Florida bill would allow businesses to sue local governments if ordinances result in lost revenue and profits


In a proposal sparking heavy fire from local governments, a Senate committee on Tuesday approved a measure that could lead to cities and counties facing lawsuits over decisions that reduce business revenues or profits.

The Senate Judiciary Committee voted 7-4 to support the proposal (SB 620), which would allow companies to sue if local ordinances cause at least 15% loss of revenue or profit. The bill would apply to businesses that have been in existence for at least three years.

Sponsor Travis Hutson, R-St. Augustine said the requirements of at least 15% loss and three years of activity create a “fairly high threshold.” He said the bill would give businesses a way to recover revenue.

“This is to give the companies that can work hard and cannot run to the county council or the county commission that are affected what I think is severely 15%… they are hammered by an ordinance. and right now the government is just saying, ‘Sorry this is what we’re doing,’ “Hutson said.

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But Seminole County Commissioner Lee Constantine, a former state senator, said the bill would have a “chilling effect” on the ability of local officials to address residents’ concerns and drive up costs.

“This bill, in essence, takes away our legislative powers – what we voted for, just like you, to fix local problems,” Constantine told senators.

The proposal came after years of lawmakers considering – and often passing – bills to strip local governments of decision-making powers over everything from ridesharing services to sunscreen regulation. So-called “pre-emption” invoices have often been motivated by specific local situations.

With his bill, Hutson said he wanted to limit pre-emption fights in the legislature and resolve disputes at the local level. The bill builds on a long-standing state law known as the Bert J. Harris Private Property Rights Protection Act, which allows landowners to sue if government decisions have ” excessively encumbered ”the use of the property.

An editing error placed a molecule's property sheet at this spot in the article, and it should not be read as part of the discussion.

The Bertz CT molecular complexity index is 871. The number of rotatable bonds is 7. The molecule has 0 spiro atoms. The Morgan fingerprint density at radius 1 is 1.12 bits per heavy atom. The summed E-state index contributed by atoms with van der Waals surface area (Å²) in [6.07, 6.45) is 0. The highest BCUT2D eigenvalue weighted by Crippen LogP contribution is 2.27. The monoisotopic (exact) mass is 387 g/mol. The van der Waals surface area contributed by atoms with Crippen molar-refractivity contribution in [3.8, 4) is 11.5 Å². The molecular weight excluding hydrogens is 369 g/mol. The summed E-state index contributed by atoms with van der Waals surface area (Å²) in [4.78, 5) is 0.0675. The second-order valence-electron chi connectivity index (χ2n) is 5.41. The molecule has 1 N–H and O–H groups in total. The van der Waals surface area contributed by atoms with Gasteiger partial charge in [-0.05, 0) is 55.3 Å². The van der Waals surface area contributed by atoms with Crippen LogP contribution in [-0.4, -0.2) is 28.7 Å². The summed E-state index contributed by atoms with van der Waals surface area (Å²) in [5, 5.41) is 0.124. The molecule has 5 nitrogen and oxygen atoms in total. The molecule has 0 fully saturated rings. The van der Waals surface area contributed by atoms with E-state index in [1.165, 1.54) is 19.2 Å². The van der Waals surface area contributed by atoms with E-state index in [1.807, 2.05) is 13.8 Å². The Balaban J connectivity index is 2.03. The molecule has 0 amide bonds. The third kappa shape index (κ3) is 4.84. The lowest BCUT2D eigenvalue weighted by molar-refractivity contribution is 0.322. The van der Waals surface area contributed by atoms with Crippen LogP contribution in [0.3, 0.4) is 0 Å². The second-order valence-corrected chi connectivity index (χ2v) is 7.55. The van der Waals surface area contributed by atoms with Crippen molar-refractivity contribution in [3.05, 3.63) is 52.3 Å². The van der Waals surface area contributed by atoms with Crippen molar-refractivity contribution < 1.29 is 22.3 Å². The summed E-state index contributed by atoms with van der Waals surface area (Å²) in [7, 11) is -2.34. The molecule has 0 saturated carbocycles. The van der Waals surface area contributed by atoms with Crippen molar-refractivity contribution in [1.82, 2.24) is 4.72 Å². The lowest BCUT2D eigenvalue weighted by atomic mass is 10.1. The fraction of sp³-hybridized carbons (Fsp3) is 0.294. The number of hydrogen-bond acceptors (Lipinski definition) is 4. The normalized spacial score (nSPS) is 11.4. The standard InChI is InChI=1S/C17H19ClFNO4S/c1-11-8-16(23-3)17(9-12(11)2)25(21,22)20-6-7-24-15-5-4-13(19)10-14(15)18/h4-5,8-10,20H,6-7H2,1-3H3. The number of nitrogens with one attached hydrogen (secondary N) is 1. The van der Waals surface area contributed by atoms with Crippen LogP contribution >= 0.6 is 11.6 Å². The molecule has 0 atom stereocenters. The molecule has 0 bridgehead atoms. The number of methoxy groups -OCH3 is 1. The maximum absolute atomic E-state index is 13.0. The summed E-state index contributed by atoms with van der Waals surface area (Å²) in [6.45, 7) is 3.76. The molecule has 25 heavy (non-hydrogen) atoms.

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The bill received support on Tuesday from groups such as the Florida Chamber of Commerce, Associated Industries of Florida, the Florida Retail Federation and Americans for Prosperity-Florida. But it drew opposition from groups such as the Florida Association of Counties, the Florida League of Cities, the Florida AFL-CIO, and the Sierra Club Florida.

Wakulla County Commissioner Ralph Thomas, president of the Florida Association of Counties, said the measure would force counties to settle lawsuits and pay attorney fees and “redistribute taxpayer dollars.”

“I think this bill is ripe to cause more problems than solutions,” said Thomas, who described himself as a life Republican from a small government.

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Senator Tina Polsky, a Democrat from Boca Raton who opposed the bill, said she was concerned that local governments are “the scarecrow of everything” and that they “are not targeting to hamper businesses “.

“Basically this bill is just a free hand to sue the local government for something a business doesn’t like,” Polsky said.

Hutson and other supporters have said the bill, which is tabled for the 2022 legislative session, could undergo changes. But Senator Dennis Baxley, R-Ocala, said the bill is about the “take principle” by governments and people should have a remedy in such situations.

“I like the spirit of the bill,” said Sen. Doug Broxson, R-Gulf Breeze. “We are a great state. We have hundreds of jurisdictions making decisions, and sometimes they get it wrong.”


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